Getting help to pay Medicare Part A and/or Part B premiums (the Medicare Savings Programs)

You may be able to get help paying for your Medicare coverage.

Some states have programs that can help you pay for premiums, deductibles, and co-pays. These programs help people with Medicare who have low incomes and limited resources (see note below). The names of the programs and how they work vary from state to state. In most cases, to qualify for one of the Medicare Savings Program in 2014, you must do all of these:

  • Have Medicare Part A
  • If you are single, have monthly income less than $1,313 and resources* less than $7,080
  • If you are married and living together, have monthly income less than $1,765 and resources* less than $10,620
  • Note: These amounts are for 2014 and change each year. Many states figure your income and resources differently, so you may qualify in your state even if your income is higher than listed here.

    *Resources include money in a checking or savings account, stocks, and bonds. Resources don’t include your home, car, burial plot, burial expense accounts up to your state’s limit, furniture, or other household items.

Call or visit your state Medicaid office to get information on Medicaid Savings Programs. Another option is to call the Department of Health and Human Services at 1-877-696-6775. You’ll be asked to enter your area code to be connected to your state. You can also go online at to read the brochure called “Get Help With Your Medicare Costs: Getting Started.” Or call 1-800-MEDICARE (1‑800‑633‑4227) to find out if a copy can be mailed to you.

The low-income subsidy or Extra Help

Medicare’s low-income subsidy (LIS) program, also called Extra Help, can help you pay for your prescription drug costs if you have a limited income. Call Social Security to find out if you qualify for this help (contact information is in the “ Where can I get more help?” section). You can apply for Extra Help at any time.

If you qualify for Extra Help and join a Medicare drug plan, you will get:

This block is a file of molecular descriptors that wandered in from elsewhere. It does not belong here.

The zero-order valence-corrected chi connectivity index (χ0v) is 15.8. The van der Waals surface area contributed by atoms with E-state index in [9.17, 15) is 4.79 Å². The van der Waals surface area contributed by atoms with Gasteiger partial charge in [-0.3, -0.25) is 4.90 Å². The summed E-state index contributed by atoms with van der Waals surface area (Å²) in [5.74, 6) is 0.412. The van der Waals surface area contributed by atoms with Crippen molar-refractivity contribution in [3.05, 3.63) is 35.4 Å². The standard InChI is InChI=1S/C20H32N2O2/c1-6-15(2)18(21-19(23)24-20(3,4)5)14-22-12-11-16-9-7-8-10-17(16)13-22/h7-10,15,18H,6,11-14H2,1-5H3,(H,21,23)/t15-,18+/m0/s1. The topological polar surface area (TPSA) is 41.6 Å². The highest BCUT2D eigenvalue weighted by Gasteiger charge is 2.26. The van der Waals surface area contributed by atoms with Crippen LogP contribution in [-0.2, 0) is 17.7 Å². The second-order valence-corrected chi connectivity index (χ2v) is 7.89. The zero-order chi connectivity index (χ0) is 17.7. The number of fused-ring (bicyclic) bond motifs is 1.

• Help paying your Medicare drug plan’s monthly premium, yearly deductible, co-insurance, and co-payments
  • No coverage gap
  • No late enrollment penalty

You automatically qualify for Extra Help if you have Medicare and one of these:

  • Full Medicaid coverage
  • You get help from your state Medicaid program paying your Part B premiums (in a Medicare Savings Program)
  • You get Supplemental Security Income (SSI) benefits

If you automatically qualify for Extra Help, Medicare will mail you a purple letter that you should keep for your records.

Some other things you should know about Extra Help:

  • If you aren’t in a Part D plan, you must join one to use the Extra Help.
  • If you qualify for Extra Help and don’t enroll in a Part D plan, Medicare may enroll you in one. If this happens, you will be sent a yellow or green letter telling you about the plan you are enrolled in and when coverage begins.
  • Different plans cover different drugs. Check to see if the plan you are enrolled in covers the drugs you use and the pharmacies you use. You may need to check out other plans in your area.
  • If you’re getting Extra Help, you can switch to another Medicare drug plan anytime – not just during open enrollment. Your coverage will be effective the first day of the next month.
  • If you get a letter from Medicare saying you no longer automatically qualify for Extra Help, you can reapply by calling Social Security.

The American Cancer Society medical and editorial content team

Our team is made up of doctors and oncology certified nurses with deep knowledge of cancer care as well as journalists, editors, and translators with extensive experience in medical writing.

Last Medical Review: January 22, 2014 Last Revised: January 23, 2014

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